Originally Posted by Grotius
Also, a somewhat off-topic question: do people ever use paper mattes with oil paintings? My sense is generally no. Why is that? Is there concern that paper overlapping the canvas might not let the oil breathe, or some such?
The reason I don't use cardboard mats with framed oils is because there is no protection for the cardboard since I don't use glass when framing oils. The mat will remain exposed to dust, moisture, finger prints and airborne pollutants. It will eventually become pretty ugly with no way to clean it. The oil painting itself, particularly when it has a removable conservation varnish is well protected from such things and can be easily cleaned as needed.
One of my best paintings that started out as a quick study, was done on some Canson canvas textured paper. I left a plain white border around it from the tape holding it to my easel panel, with no intention of leaving that showing later. It looked really nice with this particular painting, so I ended up painting some white oil paint over the white border, mounting it to some ACM panel when dry, then sealing it with a permanent layer of Galkyd Lite so I would have a durable surface over the entire piece including the plain border. I then finished it off with some Gamvar. I felt it was at least as durable as a stretched canvas so I ended up framing it like I would a piece that was done on canvas or prepped panel.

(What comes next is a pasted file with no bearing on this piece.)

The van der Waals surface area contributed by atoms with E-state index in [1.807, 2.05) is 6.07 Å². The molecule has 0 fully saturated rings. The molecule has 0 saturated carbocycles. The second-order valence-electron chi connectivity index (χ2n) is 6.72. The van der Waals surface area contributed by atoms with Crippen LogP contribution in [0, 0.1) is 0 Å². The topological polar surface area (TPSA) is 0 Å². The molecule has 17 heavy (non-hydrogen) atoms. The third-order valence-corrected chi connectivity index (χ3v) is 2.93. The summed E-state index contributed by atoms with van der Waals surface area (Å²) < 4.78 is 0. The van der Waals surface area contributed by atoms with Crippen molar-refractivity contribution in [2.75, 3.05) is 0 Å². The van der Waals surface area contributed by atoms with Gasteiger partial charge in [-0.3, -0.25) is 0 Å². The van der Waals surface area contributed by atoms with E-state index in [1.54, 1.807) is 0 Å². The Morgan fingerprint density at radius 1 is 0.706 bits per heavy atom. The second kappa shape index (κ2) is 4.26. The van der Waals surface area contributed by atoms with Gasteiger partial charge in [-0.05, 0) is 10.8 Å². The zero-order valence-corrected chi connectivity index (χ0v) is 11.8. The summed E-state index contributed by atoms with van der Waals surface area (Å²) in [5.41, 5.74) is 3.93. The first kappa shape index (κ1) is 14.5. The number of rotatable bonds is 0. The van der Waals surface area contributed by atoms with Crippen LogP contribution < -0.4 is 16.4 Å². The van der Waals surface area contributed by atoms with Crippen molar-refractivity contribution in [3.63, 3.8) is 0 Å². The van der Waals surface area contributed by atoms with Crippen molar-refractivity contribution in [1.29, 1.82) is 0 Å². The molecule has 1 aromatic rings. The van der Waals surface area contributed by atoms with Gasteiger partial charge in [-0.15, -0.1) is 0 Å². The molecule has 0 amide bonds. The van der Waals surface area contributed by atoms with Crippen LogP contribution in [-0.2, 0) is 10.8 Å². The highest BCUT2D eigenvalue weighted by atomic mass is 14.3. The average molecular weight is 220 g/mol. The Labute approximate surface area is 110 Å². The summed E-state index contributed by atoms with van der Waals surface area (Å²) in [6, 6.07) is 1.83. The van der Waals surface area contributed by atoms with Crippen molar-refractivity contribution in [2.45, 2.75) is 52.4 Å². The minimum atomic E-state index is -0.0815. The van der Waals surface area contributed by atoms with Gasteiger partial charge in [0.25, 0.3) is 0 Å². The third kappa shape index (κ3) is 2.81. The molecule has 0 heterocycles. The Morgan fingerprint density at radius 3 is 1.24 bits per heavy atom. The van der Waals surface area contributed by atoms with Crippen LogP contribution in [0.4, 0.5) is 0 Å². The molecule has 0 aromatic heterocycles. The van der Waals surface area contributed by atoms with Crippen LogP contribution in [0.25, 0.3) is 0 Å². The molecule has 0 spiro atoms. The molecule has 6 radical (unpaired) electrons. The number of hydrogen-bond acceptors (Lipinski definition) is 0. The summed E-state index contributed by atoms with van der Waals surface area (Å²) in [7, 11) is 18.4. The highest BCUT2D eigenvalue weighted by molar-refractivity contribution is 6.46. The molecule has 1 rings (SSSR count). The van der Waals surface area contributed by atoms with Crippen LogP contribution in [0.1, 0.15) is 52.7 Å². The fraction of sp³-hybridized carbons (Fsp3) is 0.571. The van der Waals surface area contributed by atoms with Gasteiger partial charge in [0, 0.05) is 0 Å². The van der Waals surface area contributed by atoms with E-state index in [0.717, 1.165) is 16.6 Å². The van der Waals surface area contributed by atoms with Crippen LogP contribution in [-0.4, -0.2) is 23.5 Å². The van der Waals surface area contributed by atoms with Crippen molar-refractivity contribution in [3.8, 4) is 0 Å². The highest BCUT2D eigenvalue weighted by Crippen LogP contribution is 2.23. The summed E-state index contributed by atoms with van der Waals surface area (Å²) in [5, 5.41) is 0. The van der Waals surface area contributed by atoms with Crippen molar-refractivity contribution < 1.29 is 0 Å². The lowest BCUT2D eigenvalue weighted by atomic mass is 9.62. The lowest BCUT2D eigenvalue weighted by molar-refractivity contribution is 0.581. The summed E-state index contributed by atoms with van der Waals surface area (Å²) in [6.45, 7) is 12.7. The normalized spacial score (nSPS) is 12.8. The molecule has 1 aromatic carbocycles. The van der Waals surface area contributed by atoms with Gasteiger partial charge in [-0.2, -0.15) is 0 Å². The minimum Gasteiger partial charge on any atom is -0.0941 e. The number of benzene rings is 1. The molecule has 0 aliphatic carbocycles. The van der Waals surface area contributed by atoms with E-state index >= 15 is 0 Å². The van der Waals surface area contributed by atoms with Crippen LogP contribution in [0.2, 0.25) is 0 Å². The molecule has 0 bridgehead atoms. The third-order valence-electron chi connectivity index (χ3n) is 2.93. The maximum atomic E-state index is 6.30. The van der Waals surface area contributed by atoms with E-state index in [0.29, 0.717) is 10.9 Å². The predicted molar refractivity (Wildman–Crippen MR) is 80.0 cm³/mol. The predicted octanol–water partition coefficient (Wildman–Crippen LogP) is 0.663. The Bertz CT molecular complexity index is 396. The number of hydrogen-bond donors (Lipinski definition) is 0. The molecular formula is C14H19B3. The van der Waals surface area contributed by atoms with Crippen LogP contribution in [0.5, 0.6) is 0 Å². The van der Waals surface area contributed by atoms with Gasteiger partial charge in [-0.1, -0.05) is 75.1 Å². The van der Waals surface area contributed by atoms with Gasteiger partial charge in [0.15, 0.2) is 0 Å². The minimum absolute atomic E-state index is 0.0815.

Fabric liners are generally what are used in place of mat board liners / mats with oils since they are more durable. They do tend to collect contamination, just not as readily as paper products. If the fabric used has been sealed / painted like an oil painting, they can be cleaned later as needed without damage. I have seen mats and liners made from wood, hardboard and even metal that were painted or sealed somehow so as to make them more durable. Some have been very attractive, adding to the overall presentation, some have been pretty nasty looking.